Late in 2015, I contacted Texas A&M’s Charlie Hall, a leading economist for the green industry, about plant pricing. What studies had been done in this area?
He cited Greenhouse Grower RETAILING‘s 10% Project study on plant pricing elasticity (how consumers react to price increases), Michigan State University’s Bridget Behe’s studies with eye tracking (testing what consumers look at in a plant display, including price tags and signs), and an editorial I wrote about why I think the industry should stop one-size-fits-all pricing on annuals. And that was about all he could think of.
That means the industry has a lot to learn about what works and doesn’t work when it comes to plant prices. With so many retailers and growers operating on slim margins, that knowledge can make a big difference.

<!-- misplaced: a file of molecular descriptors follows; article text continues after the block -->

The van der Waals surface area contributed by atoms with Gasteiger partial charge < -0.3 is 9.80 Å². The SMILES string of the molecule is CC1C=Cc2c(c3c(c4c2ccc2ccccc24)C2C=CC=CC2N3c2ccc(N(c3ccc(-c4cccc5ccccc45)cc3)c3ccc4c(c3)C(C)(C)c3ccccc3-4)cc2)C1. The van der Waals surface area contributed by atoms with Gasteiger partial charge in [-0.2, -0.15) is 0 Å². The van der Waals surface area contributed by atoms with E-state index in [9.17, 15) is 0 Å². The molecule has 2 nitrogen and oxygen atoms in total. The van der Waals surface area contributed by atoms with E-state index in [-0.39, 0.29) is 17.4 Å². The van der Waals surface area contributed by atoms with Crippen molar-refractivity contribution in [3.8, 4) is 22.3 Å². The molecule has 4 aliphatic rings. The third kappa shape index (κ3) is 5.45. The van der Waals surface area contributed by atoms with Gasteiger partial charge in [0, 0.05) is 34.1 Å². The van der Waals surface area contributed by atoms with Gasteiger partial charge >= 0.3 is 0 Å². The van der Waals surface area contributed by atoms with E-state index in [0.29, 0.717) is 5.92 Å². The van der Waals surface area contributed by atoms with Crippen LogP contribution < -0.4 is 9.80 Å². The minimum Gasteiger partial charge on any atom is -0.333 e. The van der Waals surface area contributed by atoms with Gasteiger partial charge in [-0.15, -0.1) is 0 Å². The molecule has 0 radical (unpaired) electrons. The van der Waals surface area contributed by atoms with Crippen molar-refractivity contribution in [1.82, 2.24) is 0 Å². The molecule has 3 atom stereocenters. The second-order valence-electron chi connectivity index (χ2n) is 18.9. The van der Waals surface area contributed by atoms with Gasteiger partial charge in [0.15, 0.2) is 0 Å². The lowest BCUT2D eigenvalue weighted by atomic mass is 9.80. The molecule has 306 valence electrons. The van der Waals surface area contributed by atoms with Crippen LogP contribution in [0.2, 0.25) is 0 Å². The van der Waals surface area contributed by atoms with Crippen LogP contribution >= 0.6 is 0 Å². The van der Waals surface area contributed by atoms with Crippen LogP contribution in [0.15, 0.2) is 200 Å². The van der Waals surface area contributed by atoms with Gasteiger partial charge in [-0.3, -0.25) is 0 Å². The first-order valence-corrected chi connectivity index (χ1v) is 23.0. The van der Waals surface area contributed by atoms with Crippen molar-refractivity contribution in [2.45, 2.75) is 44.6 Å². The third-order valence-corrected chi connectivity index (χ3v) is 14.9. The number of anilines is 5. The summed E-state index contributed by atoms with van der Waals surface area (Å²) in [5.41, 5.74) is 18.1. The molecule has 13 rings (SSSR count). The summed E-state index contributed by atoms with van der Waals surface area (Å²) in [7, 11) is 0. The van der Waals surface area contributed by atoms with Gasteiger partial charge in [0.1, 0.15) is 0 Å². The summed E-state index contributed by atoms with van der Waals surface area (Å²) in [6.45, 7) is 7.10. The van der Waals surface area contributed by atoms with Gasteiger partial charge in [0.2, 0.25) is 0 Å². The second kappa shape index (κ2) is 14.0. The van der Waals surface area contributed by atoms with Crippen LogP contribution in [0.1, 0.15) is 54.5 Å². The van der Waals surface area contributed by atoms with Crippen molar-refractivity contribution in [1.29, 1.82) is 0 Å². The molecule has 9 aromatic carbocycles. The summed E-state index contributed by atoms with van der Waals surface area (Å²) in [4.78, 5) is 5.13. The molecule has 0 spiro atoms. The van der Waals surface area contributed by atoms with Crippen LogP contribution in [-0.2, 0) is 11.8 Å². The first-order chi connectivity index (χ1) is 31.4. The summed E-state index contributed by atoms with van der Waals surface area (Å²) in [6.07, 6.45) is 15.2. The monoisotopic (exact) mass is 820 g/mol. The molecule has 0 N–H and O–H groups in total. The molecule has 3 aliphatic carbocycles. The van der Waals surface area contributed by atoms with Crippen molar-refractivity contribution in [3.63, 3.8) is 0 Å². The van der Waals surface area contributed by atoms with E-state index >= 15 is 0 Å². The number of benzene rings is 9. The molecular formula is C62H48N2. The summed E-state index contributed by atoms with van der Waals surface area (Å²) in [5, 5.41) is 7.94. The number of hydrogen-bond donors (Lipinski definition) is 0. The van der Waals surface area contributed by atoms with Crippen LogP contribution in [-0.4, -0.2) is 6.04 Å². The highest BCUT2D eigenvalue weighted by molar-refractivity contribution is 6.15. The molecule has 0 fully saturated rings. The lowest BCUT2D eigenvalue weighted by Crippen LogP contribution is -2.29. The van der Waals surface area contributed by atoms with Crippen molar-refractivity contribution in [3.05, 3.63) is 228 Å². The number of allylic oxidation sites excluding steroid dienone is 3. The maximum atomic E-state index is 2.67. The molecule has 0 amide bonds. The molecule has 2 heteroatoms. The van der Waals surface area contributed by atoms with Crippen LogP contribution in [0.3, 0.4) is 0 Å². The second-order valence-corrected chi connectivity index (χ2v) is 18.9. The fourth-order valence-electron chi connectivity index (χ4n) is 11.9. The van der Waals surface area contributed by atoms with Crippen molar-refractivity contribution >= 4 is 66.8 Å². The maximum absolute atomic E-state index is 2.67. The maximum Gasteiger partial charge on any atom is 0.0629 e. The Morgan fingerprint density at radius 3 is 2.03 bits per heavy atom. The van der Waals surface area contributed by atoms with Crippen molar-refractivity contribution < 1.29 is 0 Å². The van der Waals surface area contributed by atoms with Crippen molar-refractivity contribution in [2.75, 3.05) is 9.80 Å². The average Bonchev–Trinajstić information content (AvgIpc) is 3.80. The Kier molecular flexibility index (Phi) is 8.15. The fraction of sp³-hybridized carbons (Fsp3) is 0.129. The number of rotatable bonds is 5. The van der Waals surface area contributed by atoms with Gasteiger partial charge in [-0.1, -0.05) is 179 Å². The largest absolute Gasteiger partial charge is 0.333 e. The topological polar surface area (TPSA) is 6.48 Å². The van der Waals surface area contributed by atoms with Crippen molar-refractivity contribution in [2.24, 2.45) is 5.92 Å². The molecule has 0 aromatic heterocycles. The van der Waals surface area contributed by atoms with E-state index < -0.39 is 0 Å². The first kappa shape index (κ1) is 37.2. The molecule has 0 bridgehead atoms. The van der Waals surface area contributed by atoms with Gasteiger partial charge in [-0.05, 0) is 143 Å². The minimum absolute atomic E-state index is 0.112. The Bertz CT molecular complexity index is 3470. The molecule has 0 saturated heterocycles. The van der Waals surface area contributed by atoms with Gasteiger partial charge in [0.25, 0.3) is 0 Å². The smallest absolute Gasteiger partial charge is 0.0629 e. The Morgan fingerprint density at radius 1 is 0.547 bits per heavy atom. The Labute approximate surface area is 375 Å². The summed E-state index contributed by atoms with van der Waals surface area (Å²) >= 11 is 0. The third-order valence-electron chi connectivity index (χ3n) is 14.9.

The survey is designed to help answer this need.
The questions are designed to learn what methods are currently used, from how retailers and growers calculate their prices to how often and how deeply plants are put on sale.
All responses are anonymous, even to us. We ask about your location so we can see if there are patterns not only regionally, but also within demographics (which is why we ask about zip codes). We’ll share what we learn throughout the third quarter of 2016 in our enewsletters, as well as in our fall print edition of Greenhouse Grower RETAILING.
Based on what we learn with this survey, we will likely set up another extensive research project in 2017 or 2018, coordinating the research expertise from the universities with the real-world experiences of garden retailers.